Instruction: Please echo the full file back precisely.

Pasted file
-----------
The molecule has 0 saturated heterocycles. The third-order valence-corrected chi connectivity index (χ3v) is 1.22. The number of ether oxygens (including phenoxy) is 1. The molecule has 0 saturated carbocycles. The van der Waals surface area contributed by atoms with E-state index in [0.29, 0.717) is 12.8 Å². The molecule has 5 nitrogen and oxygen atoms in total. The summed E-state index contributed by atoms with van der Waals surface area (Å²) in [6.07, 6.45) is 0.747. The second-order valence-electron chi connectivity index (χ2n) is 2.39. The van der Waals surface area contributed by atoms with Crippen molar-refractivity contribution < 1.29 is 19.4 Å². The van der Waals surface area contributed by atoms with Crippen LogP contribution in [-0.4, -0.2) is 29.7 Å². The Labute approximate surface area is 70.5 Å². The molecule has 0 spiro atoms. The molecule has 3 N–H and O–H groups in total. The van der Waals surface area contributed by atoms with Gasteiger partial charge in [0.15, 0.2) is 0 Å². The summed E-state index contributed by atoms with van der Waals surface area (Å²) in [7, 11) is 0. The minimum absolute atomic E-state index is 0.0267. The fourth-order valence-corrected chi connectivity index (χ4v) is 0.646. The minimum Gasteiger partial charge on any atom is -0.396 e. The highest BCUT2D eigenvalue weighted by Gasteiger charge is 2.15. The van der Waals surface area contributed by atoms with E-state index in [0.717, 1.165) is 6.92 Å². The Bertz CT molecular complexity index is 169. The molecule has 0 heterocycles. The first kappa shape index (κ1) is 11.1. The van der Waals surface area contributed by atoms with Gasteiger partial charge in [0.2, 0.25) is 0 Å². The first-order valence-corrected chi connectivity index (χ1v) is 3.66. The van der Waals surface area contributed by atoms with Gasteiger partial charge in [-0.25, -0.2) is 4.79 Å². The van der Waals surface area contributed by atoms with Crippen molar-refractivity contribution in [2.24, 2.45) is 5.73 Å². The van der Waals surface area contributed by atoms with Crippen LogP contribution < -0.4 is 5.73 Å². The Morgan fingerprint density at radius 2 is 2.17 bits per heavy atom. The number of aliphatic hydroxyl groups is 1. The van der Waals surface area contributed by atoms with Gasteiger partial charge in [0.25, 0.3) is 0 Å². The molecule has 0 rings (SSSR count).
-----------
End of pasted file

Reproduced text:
The molecule has 0 saturated heterocycles. The third-order valence-corrected chi connectivity index (χ3v) is 1.22. The number of ether oxygens (including phenoxy) is 1. The molecule has 0 saturated carbocycles. The van der Waals surface area contributed by atoms with E-state index in [0.29, 0.717) is 12.8 Å². The molecule has 5 nitrogen and oxygen atoms in total. The summed E-state index contributed by atoms with van der Waals surface area (Å²) in [6.07, 6.45) is 0.747. The second-order valence-electron chi connectivity index (χ2n) is 2.39. The van der Waals surface area contributed by atoms with Crippen molar-refractivity contribution < 1.29 is 19.4 Å². The van der Waals surface area contributed by atoms with Crippen LogP contribution in [-0.4, -0.2) is 29.7 Å². The Labute approximate surface area is 70.5 Å². The molecule has 0 spiro atoms. The molecule has 3 N–H and O–H groups in total. The van der Waals surface area contributed by atoms with Gasteiger partial charge in [0.15, 0.2) is 0 Å². The summed E-state index contributed by atoms with van der Waals surface area (Å²) in [7, 11) is 0. The minimum absolute atomic E-state index is 0.0267. The fourth-order valence-corrected chi connectivity index (χ4v) is 0.646. The minimum Gasteiger partial charge on any atom is -0.396 e. The highest BCUT2D eigenvalue weighted by Gasteiger charge is 2.15. The van der Waals surface area contributed by atoms with E-state index in [0.717, 1.165) is 6.92 Å². The Bertz CT molecular complexity index is 169. The molecule has 0 heterocycles. The first kappa shape index (κ1) is 11.1. The van der Waals surface area contributed by atoms with Gasteiger partial charge in [0.2, 0.25) is 0 Å². The first-order valence-corrected chi connectivity index (χ1v) is 3.66. The van der Waals surface area contributed by atoms with Gasteiger partial charge in [-0.25, -0.2) is 4.79 Å². The van der Waals surface area contributed by atoms with Crippen molar-refractivity contribution in [2.24, 2.45) is 5.73 Å². The van der Waals surface area contributed by atoms with Crippen LogP contribution < -0.4 is 5.73 Å². The Morgan fingerprint density at radius 2 is 2.17 bits per heavy atom. The number of aliphatic hydroxyl groups is 1. The van der Waals surface area contributed by atoms with Gasteiger partial charge in [0.25, 0.3) is 0 Å². The molecule has 0 rings (SSSR count).